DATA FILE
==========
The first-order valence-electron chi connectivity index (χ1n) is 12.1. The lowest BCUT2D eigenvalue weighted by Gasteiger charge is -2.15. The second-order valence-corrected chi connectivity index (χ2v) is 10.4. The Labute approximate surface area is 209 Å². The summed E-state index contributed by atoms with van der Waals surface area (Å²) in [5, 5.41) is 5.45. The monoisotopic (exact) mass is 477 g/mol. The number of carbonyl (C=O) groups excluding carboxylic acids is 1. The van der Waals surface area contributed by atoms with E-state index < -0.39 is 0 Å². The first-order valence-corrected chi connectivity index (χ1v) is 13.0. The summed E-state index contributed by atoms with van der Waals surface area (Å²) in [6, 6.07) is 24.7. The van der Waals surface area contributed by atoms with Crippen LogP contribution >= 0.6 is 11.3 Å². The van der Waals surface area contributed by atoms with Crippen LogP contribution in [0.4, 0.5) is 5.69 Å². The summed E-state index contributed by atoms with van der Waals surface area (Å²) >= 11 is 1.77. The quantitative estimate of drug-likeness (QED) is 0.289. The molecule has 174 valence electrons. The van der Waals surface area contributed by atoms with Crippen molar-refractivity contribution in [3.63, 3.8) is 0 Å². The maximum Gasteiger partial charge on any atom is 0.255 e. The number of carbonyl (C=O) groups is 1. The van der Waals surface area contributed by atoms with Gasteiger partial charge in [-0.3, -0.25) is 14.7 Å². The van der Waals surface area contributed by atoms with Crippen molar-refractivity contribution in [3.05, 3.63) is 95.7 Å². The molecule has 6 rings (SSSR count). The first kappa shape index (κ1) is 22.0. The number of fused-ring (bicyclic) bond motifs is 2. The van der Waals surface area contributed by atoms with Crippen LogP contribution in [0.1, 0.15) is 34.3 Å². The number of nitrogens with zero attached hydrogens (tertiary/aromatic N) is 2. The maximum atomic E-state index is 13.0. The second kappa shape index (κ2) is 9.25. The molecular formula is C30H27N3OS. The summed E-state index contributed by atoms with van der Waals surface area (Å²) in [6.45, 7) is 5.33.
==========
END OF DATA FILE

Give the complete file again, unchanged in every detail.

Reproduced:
The first-order valence-electron chi connectivity index (χ1n) is 12.1. The lowest BCUT2D eigenvalue weighted by Gasteiger charge is -2.15. The second-order valence-corrected chi connectivity index (χ2v) is 10.4. The Labute approximate surface area is 209 Å². The summed E-state index contributed by atoms with van der Waals surface area (Å²) in [5, 5.41) is 5.45. The monoisotopic (exact) mass is 477 g/mol. The number of carbonyl (C=O) groups excluding carboxylic acids is 1. The van der Waals surface area contributed by atoms with E-state index < -0.39 is 0 Å². The first-order valence-corrected chi connectivity index (χ1v) is 13.0. The summed E-state index contributed by atoms with van der Waals surface area (Å²) in [6, 6.07) is 24.7. The van der Waals surface area contributed by atoms with Crippen LogP contribution >= 0.6 is 11.3 Å². The van der Waals surface area contributed by atoms with Crippen LogP contribution in [0.4, 0.5) is 5.69 Å². The summed E-state index contributed by atoms with van der Waals surface area (Å²) >= 11 is 1.77. The quantitative estimate of drug-likeness (QED) is 0.289. The molecule has 174 valence electrons. The van der Waals surface area contributed by atoms with Crippen molar-refractivity contribution in [3.63, 3.8) is 0 Å². The maximum Gasteiger partial charge on any atom is 0.255 e. The number of carbonyl (C=O) groups is 1. The van der Waals surface area contributed by atoms with Gasteiger partial charge in [-0.3, -0.25) is 14.7 Å². The van der Waals surface area contributed by atoms with Crippen molar-refractivity contribution in [3.05, 3.63) is 95.7 Å². The molecule has 6 rings (SSSR count). The first kappa shape index (κ1) is 22.0. The number of fused-ring (bicyclic) bond motifs is 2. The van der Waals surface area contributed by atoms with Crippen LogP contribution in [0.1, 0.15) is 34.3 Å². The number of nitrogens with zero attached hydrogens (tertiary/aromatic N) is 2. The maximum atomic E-state index is 13.0. The second kappa shape index (κ2) is 9.25. The molecular formula is C30H27N3OS. The summed E-state index contributed by atoms with van der Waals surface area (Å²) in [6.45, 7) is 5.33.